In the Gospel from Mark on Sunday, we heard the disciples arguing amongst themselves about who was the greatest. Jesus asked them what they were talking about and when he heard, he was very clear in responding to them:
“If anyone wishes to be first, he shall be the last of all and the servant of all.”
Today in Havana, with the image of communist revolutionary Che Guevara looking over the same square, Pope Francis reinforced that same point during his homily.
Perhaps as we enter this week of prayers and pilgrimage with Pope Francis, we can ask God to help us find ways to serve others, to not seek greatness, and to become more humble servants of God. What ways can we explore changing our own lives in order to become “men and women for others.”
That saying, “men and women for others” is an Ignatian motto, and part of Pope Francis’ Jesuit spirituality. Pedro Arrupe, S.J., who was the Superior General of the Jesuits offered these thoughts in 1973:
“Today our prime educational objective must be to form men-and-women-for-others; men and women who will live not for themselves but for God and his Christ – for the God-man who lived and died for all the world; men and women who cannot even conceive of love of God which does not include love for the least of their neighbors; men and women completely convinced that love of God which does not issue in justice for others is a farce.”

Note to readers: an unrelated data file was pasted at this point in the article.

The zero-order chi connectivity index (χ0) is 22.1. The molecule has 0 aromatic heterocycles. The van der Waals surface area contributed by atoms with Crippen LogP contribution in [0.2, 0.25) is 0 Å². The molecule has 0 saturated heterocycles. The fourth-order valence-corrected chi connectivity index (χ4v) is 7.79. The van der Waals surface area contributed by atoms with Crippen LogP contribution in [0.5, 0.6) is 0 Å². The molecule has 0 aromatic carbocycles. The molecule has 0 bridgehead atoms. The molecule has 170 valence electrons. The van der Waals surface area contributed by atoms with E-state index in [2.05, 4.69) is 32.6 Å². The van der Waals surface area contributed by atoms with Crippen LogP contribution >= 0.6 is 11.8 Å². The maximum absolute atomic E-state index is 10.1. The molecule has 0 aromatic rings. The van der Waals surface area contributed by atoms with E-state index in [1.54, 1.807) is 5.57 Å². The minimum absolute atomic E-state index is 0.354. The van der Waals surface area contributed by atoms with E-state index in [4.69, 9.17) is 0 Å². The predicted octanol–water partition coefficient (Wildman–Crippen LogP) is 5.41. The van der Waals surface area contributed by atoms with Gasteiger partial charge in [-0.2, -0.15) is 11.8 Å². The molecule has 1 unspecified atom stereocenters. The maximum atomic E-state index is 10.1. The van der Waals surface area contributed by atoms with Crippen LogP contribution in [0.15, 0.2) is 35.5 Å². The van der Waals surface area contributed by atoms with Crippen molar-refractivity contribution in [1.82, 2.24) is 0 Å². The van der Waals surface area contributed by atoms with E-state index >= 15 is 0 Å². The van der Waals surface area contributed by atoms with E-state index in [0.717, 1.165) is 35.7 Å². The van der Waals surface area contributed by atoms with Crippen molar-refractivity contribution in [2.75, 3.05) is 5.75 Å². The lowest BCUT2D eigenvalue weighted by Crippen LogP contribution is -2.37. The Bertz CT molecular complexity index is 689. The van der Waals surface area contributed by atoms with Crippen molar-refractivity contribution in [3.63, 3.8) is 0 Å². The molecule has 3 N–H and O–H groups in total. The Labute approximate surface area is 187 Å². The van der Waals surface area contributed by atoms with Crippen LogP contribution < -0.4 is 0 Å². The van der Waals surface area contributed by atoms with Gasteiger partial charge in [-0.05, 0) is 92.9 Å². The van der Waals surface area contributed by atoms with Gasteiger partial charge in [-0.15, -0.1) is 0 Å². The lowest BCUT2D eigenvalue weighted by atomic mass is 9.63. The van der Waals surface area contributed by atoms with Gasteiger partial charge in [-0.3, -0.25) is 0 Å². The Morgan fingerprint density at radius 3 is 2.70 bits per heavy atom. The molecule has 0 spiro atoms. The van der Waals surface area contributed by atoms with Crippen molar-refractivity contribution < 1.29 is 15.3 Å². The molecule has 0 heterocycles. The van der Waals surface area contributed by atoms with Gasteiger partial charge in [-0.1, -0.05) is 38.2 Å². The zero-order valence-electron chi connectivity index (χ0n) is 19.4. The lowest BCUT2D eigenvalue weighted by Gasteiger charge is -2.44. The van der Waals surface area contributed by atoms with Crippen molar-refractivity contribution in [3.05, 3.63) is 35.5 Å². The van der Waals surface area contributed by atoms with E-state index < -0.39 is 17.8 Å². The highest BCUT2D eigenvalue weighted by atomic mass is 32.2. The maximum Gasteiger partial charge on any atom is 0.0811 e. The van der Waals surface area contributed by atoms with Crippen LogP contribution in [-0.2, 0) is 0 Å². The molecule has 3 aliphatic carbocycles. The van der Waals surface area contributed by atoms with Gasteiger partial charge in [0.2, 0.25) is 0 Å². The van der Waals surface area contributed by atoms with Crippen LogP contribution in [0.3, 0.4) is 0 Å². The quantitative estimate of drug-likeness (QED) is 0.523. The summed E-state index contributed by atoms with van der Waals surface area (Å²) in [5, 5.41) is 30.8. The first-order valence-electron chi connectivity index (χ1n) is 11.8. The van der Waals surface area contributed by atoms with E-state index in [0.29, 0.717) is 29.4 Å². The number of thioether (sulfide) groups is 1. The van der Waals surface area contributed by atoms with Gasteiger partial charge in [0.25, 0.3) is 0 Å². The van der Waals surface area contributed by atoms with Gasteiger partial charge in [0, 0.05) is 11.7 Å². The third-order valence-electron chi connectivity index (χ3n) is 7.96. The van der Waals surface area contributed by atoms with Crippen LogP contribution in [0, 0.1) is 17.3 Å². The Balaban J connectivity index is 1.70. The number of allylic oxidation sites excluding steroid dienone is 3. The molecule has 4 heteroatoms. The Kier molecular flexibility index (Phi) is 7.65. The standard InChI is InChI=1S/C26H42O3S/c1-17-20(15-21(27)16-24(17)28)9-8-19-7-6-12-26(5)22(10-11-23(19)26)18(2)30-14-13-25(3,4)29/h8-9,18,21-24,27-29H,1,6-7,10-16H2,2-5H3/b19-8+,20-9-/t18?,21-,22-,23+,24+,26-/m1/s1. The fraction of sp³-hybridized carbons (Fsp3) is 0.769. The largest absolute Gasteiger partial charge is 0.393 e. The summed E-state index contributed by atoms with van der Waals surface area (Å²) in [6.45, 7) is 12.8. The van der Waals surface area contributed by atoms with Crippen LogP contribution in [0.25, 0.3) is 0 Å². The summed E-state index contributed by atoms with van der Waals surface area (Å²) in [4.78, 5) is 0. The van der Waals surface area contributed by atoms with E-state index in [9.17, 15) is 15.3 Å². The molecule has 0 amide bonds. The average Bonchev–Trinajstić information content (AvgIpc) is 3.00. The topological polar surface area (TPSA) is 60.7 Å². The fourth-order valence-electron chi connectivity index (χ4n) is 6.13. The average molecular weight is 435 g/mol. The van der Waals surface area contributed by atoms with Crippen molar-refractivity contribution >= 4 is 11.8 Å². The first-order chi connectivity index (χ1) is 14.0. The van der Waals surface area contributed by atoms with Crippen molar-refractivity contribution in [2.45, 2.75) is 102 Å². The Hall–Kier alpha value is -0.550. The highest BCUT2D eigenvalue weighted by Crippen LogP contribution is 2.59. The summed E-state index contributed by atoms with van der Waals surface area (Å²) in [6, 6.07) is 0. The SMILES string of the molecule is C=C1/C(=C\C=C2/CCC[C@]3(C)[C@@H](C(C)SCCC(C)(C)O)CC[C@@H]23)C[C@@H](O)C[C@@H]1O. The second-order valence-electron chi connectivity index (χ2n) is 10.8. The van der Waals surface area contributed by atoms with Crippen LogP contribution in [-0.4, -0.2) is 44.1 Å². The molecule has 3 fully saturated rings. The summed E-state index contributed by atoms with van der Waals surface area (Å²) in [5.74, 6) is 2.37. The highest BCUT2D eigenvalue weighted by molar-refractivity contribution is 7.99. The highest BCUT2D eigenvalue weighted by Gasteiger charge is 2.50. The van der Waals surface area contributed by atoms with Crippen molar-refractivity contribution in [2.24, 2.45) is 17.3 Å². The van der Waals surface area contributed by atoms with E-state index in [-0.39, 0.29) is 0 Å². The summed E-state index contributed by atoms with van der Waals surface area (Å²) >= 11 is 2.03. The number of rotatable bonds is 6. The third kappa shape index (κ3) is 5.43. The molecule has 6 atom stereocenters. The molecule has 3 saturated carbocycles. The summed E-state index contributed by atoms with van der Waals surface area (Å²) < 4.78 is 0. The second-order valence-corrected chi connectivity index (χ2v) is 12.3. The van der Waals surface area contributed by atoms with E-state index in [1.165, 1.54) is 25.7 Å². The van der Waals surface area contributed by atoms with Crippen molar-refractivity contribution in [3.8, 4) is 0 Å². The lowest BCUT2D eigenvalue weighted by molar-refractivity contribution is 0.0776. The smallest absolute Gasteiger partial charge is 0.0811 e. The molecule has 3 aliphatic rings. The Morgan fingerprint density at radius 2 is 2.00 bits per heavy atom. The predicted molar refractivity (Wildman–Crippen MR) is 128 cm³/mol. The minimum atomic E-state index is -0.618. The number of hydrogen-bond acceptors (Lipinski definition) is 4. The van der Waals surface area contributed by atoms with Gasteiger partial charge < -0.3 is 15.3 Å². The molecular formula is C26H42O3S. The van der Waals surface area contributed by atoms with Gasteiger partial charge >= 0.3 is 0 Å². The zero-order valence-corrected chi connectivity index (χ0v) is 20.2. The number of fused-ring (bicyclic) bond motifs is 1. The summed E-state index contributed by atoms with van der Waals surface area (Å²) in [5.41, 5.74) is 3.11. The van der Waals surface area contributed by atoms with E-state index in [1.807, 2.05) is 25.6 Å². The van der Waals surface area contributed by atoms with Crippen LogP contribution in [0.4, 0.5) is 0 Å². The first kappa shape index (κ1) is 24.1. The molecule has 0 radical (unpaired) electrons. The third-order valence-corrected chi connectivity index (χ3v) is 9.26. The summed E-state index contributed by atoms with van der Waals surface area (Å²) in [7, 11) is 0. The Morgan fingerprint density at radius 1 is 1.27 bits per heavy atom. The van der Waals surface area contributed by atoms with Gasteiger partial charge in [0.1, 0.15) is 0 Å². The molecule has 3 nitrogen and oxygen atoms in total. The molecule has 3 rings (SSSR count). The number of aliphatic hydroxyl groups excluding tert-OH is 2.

Imagine how these words might have sounded to a young Jorge Maria Begoglio, S.J., ordained only for only 4 years when they were spoken. Imagine how these words might still reverberate in the heart of our pope, who is surely a man for others.
That may be fine for him, but what about you and me? To live in service is very difficult, but if we pray for ourselves and for others, we may all find it a little easier. And if not easier, we will know that we are a community of believers here at St. Edward the Confessor, trying to serve one another in love and prayer – no matter how difficult it may be. And as we pray, we must also act, living in imitation of Christ.
Can we commit to do this today? For ourselves? For others? For God?
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